Back on October 30th the group Random Acts of Culture arranged for the Opera Company of Philadelphia Chorus and over 650 additional singers to gather at Macy’s Center in Philadelphia.  I’ll include the link in today’s sermon on our website.  http://www.youtube.com/watch?v=wp_RHnQ-jgU   Unexpectedly, out of nowhere, these singers who were intermingled with the unsuspecting crowds of shoppers began to intone the majestic “Hallelujah Chorus” from Handel’s Messiah.  The singers wore Random Acts of Culture buttons so as you’re watching the video you can see the ones who are in the know and the ones who aren’t.  As the power of this music engulfs this unsuspecting crowd of people, you can watch their faces turn from surprise and confusion, to smiles and song.  An African-American woman raises her arms in praise, a little blond girl on her father’s shoulders just smiles, people stop what they’re doing and pause to marvel at this unexpected beauty. 

This helps the mystery of Christmas come alive for us.  High above and simultaneously intermingled that chorus at first startles and then begins to transform those ordinary shoppers.  They came there looking for shirts and shoes, but they left there awed.  Watch their faces and their smiles, and then imagine the cold and tired shepherds as they witness the angelic chorus.  That’s the power of Christmas, to shock us in the middle of the ordinary, the expected and the planned, and to remind us that God comes to us wherever we are, but whenever He wants.  The guy in Boston wasn’t expecting to sit next to a priest.  The shoppers at Macy’s weren’t expecting to be awed by Handle’s Messiah.  But take those kinds of reactions as a starting point, and begin to feel again the wonder that is Christmas.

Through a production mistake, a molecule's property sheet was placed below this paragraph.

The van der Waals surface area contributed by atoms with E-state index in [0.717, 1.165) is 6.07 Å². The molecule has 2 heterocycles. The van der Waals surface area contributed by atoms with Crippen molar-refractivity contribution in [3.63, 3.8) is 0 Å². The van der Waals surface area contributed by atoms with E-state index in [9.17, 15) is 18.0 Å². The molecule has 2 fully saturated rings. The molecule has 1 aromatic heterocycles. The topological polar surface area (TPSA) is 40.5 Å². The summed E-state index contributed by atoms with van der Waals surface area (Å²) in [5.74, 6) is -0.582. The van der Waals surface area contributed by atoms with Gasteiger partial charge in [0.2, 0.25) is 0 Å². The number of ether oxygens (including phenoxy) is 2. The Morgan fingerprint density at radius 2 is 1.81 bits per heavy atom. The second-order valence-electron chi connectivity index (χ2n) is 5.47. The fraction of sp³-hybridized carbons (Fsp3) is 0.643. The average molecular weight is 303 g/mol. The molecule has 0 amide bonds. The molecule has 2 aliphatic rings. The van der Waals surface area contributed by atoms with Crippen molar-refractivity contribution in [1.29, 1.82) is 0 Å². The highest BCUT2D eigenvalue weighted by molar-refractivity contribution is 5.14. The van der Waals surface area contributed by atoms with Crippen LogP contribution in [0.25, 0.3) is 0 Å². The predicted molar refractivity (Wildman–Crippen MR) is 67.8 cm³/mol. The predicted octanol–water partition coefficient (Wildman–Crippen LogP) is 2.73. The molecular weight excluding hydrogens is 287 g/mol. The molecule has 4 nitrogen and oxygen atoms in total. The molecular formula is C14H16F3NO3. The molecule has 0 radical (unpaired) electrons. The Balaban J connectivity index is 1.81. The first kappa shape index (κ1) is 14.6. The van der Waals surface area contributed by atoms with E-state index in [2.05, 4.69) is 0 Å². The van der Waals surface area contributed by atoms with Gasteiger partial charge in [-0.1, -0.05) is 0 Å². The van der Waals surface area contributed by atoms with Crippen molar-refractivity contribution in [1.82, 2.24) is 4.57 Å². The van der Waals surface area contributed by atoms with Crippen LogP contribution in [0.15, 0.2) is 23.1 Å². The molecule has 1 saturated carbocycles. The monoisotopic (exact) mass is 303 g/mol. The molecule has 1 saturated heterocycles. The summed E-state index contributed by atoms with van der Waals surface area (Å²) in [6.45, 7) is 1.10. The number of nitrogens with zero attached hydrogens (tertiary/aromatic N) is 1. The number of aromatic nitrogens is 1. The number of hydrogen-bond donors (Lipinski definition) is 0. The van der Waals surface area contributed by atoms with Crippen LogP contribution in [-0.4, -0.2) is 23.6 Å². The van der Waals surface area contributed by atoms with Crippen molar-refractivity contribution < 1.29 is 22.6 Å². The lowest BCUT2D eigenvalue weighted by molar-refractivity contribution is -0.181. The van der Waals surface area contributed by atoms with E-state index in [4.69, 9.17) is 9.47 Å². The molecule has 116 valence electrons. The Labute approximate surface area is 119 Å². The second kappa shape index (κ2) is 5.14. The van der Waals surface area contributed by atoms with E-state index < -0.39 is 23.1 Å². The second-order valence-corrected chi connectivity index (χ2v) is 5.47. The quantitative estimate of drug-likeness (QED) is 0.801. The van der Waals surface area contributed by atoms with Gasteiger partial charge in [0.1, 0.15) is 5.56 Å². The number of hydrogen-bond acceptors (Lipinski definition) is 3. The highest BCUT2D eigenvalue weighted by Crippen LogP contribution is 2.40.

No one on God’s good earth ever expected the Messiah to be born in an animal’s manger.  And yet, that’s exactly where Jesus was born.  Let Christmas surprise us still.  Let it be in a child’s face on Christmas morning, the sounds of Silent Night in a candle-lit church.  Let it be in that warm feeling when you donate to a charity, the ones you love being there around your table for another year.  Let Christmas surprise us with the nearness of God in the ordinary.  Let Christmas show us the sacredness of life and of earth.  It’s good and it’s bad.  It’s rich and it’s poor.  Because the surprise of Christmas is that God is everywhere.  Let it tell us again about the love of God for all of us, the faithful and the sinner, the healthy and the ill, the young and the old.  Because the message of the manger is that God cares for all of us.  Let Christmas leave no one out.  That’s the wondrous sign of an infant wrapped in swaddling clothes rather than royal or priestly garments.  It tells us that God has come into our world without any distinctions so that He can touch any of us and all of us.  May we rejoice with the angels as we celebrate the mystery of such a birth and of such a God.  In Jesus’ name we pray.  Amen.  (+)

Fr. Randolph Calvo